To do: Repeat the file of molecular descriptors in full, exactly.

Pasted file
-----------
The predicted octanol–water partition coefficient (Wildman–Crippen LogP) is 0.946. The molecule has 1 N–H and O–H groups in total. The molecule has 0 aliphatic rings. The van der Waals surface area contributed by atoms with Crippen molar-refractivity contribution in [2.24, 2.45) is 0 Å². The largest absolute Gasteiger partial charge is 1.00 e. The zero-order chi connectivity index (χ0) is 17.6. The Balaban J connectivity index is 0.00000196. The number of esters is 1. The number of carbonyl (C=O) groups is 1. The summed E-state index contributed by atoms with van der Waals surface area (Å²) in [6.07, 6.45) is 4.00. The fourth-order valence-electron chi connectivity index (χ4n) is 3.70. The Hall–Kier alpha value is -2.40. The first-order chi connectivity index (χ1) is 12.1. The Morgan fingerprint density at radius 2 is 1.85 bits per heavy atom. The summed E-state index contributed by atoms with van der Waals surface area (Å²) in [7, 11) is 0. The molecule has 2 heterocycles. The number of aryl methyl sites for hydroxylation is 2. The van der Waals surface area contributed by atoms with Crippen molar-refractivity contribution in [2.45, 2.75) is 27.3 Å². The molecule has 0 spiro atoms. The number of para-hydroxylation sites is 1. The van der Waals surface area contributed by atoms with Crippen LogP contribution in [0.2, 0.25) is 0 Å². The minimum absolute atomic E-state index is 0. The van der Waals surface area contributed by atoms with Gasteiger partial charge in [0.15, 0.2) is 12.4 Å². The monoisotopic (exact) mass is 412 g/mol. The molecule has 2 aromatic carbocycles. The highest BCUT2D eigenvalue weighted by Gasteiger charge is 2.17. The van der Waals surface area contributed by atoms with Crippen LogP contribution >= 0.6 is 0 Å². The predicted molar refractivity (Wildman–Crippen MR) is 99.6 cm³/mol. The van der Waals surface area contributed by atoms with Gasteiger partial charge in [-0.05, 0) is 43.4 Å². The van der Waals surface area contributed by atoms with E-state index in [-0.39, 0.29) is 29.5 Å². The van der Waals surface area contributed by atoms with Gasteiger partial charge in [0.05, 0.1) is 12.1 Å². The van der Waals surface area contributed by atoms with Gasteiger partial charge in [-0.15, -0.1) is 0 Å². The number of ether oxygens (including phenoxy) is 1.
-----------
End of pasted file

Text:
The predicted octanol–water partition coefficient (Wildman–Crippen LogP) is 0.946. The molecule has 1 N–H and O–H groups in total. The molecule has 0 aliphatic rings. The van der Waals surface area contributed by atoms with Crippen molar-refractivity contribution in [2.24, 2.45) is 0 Å². The largest absolute Gasteiger partial charge is 1.00 e. The zero-order chi connectivity index (χ0) is 17.6. The Balaban J connectivity index is 0.00000196. The number of esters is 1. The number of carbonyl (C=O) groups is 1. The summed E-state index contributed by atoms with van der Waals surface area (Å²) in [6.07, 6.45) is 4.00. The fourth-order valence-electron chi connectivity index (χ4n) is 3.70. The Hall–Kier alpha value is -2.40. The first-order chi connectivity index (χ1) is 12.1. The Morgan fingerprint density at radius 2 is 1.85 bits per heavy atom. The summed E-state index contributed by atoms with van der Waals surface area (Å²) in [7, 11) is 0. The molecule has 2 heterocycles. The number of aryl methyl sites for hydroxylation is 2. The van der Waals surface area contributed by atoms with Crippen molar-refractivity contribution in [2.45, 2.75) is 27.3 Å². The molecule has 0 spiro atoms. The number of para-hydroxylation sites is 1. The van der Waals surface area contributed by atoms with Crippen LogP contribution in [0.2, 0.25) is 0 Å². The minimum absolute atomic E-state index is 0. The van der Waals surface area contributed by atoms with Gasteiger partial charge in [0.15, 0.2) is 12.4 Å². The monoisotopic (exact) mass is 412 g/mol. The molecule has 2 aromatic carbocycles. The highest BCUT2D eigenvalue weighted by Gasteiger charge is 2.17. The van der Waals surface area contributed by atoms with Crippen LogP contribution >= 0.6 is 0 Å². The predicted molar refractivity (Wildman–Crippen MR) is 99.6 cm³/mol. The van der Waals surface area contributed by atoms with Gasteiger partial charge in [-0.05, 0) is 43.4 Å². The van der Waals surface area contributed by atoms with E-state index in [-0.39, 0.29) is 29.5 Å². The van der Waals surface area contributed by atoms with Gasteiger partial charge in [0.05, 0.1) is 12.1 Å². The van der Waals surface area contributed by atoms with Gasteiger partial charge in [-0.15, -0.1) is 0 Å². The number of ether oxygens (including phenoxy) is 1.